Background research is an extremely important component of the process of preparing a heritage impact assessment, as this phase develops the understanding of the evolution of a property over time and helps to guide the later assessment of impacts. There are often multiple sources of information that are valuable, and local historic societies, libraries and archives are great resources to tap into for information. Municipal staff can be great resources as well, as they may have histories on properties and can consult with groups such as the municipal heritage committee. Sometimes, there is a lot of information about a particular property or the people who lived there, but other times it is required to start essentially from scratch and compile the information together from multiple sources.

What benefits does a report generate for both the industry and community?

There are many benefits of a heritage impact assessment, but perhaps the main one is that it provides all interested parties with a summary of the property’s history and an evaluation of potential impacts of a particular redevelopment proposal. It provides a source of information that people can turn to when considering heritage resources in the context of redevelopment and is another piece of the puzzle that fits together in the overall land use planning process.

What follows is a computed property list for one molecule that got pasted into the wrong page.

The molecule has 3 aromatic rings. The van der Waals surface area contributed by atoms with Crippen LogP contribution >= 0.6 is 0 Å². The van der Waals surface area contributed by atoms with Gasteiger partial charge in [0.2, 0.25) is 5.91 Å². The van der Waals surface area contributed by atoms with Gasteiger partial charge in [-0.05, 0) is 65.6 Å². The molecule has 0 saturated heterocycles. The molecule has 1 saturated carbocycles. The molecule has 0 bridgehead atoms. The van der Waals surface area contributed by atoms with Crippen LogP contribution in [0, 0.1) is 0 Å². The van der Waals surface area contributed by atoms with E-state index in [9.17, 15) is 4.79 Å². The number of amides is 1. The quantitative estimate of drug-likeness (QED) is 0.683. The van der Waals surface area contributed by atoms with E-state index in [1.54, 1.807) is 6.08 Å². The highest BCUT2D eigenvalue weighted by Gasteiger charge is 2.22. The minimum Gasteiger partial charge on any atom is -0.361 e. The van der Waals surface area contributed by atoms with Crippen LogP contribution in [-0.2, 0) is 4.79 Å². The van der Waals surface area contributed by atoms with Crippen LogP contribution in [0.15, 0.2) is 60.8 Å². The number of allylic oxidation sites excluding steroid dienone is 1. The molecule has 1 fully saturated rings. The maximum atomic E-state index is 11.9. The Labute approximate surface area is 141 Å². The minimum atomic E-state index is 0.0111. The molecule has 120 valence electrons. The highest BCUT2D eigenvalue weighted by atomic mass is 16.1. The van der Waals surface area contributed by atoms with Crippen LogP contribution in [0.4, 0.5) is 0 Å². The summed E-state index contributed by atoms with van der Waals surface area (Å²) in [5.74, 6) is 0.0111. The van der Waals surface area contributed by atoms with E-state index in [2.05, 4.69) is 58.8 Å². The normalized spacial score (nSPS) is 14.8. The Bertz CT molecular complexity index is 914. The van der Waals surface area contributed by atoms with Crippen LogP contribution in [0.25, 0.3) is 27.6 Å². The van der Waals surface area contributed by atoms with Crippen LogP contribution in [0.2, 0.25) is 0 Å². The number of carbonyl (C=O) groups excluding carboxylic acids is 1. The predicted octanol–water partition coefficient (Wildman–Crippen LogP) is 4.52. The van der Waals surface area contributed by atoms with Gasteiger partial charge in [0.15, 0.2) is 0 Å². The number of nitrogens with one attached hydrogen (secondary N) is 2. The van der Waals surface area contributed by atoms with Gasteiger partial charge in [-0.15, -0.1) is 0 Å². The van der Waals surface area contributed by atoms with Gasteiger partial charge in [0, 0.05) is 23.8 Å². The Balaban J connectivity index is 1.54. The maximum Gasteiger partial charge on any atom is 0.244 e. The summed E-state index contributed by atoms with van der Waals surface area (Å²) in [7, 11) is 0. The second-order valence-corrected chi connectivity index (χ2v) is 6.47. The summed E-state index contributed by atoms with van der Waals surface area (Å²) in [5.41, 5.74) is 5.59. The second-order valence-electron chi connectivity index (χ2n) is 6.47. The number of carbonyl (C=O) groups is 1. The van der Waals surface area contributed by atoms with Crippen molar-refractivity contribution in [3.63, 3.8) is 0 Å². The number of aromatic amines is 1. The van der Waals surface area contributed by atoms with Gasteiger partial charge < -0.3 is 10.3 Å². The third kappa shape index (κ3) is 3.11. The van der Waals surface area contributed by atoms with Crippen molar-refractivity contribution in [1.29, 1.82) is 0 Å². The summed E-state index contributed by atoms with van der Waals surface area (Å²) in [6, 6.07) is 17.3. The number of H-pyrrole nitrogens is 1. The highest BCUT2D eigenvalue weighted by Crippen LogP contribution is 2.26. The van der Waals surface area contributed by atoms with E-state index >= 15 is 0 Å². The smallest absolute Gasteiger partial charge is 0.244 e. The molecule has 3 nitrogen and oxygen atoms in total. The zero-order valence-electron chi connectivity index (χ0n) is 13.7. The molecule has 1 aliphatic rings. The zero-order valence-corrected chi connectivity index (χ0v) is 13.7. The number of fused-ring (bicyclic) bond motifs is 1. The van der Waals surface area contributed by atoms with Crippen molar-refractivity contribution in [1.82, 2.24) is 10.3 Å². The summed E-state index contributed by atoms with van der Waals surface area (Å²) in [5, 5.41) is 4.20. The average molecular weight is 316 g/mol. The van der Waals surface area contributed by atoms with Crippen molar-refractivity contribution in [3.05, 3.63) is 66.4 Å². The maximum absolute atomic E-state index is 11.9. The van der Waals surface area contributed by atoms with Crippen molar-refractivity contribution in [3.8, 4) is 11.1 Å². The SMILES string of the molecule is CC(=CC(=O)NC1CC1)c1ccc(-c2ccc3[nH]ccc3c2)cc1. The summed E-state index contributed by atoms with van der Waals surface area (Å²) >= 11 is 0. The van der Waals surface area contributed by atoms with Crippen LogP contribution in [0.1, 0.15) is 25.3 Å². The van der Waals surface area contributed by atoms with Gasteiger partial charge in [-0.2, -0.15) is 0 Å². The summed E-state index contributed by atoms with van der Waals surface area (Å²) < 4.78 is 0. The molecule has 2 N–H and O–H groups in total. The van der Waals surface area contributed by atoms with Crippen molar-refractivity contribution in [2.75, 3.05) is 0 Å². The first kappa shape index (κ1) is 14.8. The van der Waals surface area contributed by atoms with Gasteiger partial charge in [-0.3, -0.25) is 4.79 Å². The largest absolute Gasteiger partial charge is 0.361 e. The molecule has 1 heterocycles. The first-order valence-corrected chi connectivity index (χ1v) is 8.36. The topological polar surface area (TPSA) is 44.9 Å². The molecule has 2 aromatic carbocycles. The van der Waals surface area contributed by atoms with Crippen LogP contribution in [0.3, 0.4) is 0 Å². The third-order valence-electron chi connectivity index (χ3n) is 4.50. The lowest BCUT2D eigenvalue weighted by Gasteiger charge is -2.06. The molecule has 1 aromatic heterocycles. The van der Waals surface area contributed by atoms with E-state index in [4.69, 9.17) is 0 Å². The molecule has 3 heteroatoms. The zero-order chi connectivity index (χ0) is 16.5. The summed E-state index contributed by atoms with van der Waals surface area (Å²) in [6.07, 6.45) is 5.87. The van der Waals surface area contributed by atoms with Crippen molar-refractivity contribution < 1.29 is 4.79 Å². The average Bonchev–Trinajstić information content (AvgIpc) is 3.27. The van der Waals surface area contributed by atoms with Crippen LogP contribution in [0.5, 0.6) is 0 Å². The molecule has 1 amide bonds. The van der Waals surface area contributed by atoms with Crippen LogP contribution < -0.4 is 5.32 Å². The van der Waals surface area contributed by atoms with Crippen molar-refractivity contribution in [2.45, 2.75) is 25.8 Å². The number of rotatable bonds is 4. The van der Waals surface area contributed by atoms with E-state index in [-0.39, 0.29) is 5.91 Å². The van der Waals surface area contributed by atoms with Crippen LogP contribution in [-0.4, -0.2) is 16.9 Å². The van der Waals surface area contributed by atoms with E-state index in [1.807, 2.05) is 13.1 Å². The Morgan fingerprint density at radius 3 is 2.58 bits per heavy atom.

Any important details often missing from an heritage impact assessment that should not be overlooked?

We think that sometimes there can be a tendency to have a lack of focus on looking at the various other options for the development, or consideration of mitigation options. Early consideration of cultural heritage resources (and therefore involvement of heritage planning professionals) in the design of the development can often avoid future conflict with the community or municipality, and often results in a development that is as good as or better than had the plan assumed the heritage resources would be removed.

What is the best way to communicate the adverse/positive impacts on cultural heritage?

 The best way to communicate the impacts (positive or negative) on cultural heritage resources is through a fulsome assessment of the development proposal by preparing a comprehensive heritage impact assessment. If there are adverse impacts on cultural heritage resources, it is important to clearly outline what those are and what the rationale is for determining that they are acceptable impacts. If there is a good news story to share because of positive impacts on cultural heritage, this should be conveyed. Visuals always help, so things like renderings or drawings are great to include where appropriate.

 

Dan Currie is an associate with MHBC Planning, Urban Design & Landscape Architecture, specializing in land use policy, intensification strategies and cultural heritage planning. He previously worked as director of policy planning for the City of Cambridge. Nicholas Bogaert is a senior planner with MHBC, providing urban and rural planning advice and analysis for all aspects of the firm’s activities. As a member of MHBC’s Cultural Heritage Division, Nick has gained experience and expertise in cultural heritage planning projects.

Photo of Todmorden Mills Heritage Site, courtesy of MHBC.